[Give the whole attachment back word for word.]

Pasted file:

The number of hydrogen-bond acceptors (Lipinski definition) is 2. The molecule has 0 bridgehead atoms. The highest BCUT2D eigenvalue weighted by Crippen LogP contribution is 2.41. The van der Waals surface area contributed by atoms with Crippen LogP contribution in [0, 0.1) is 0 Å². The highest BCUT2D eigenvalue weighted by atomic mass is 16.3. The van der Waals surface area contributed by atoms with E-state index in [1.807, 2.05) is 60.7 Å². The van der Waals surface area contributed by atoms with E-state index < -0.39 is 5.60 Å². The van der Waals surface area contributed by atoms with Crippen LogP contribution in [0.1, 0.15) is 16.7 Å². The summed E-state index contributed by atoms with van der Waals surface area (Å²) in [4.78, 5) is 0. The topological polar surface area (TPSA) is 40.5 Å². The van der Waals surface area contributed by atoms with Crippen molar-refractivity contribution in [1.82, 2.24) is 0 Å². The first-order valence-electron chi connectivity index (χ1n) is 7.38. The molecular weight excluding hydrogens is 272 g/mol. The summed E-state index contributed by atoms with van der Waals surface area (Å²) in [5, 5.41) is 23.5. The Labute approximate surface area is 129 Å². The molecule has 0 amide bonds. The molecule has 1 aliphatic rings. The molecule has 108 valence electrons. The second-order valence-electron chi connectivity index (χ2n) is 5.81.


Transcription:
The number of hydrogen-bond acceptors (Lipinski definition) is 2. The molecule has 0 bridgehead atoms. The highest BCUT2D eigenvalue weighted by Crippen LogP contribution is 2.41. The van der Waals surface area contributed by atoms with Crippen LogP contribution in [0, 0.1) is 0 Å². The highest BCUT2D eigenvalue weighted by atomic mass is 16.3. The van der Waals surface area contributed by atoms with E-state index in [1.807, 2.05) is 60.7 Å². The van der Waals surface area contributed by atoms with E-state index < -0.39 is 5.60 Å². The van der Waals surface area contributed by atoms with Crippen LogP contribution in [0.1, 0.15) is 16.7 Å². The summed E-state index contributed by atoms with van der Waals surface area (Å²) in [4.78, 5) is 0. The topological polar surface area (TPSA) is 40.5 Å². The van der Waals surface area contributed by atoms with Crippen molar-refractivity contribution in [1.82, 2.24) is 0 Å². The first-order valence-electron chi connectivity index (χ1n) is 7.38. The molecular weight excluding hydrogens is 272 g/mol. The summed E-state index contributed by atoms with van der Waals surface area (Å²) in [5, 5.41) is 23.5. The Labute approximate surface area is 129 Å². The molecule has 0 amide bonds. The molecule has 1 aliphatic rings. The molecule has 108 valence electrons. The second-order valence-electron chi connectivity index (χ2n) is 5.81.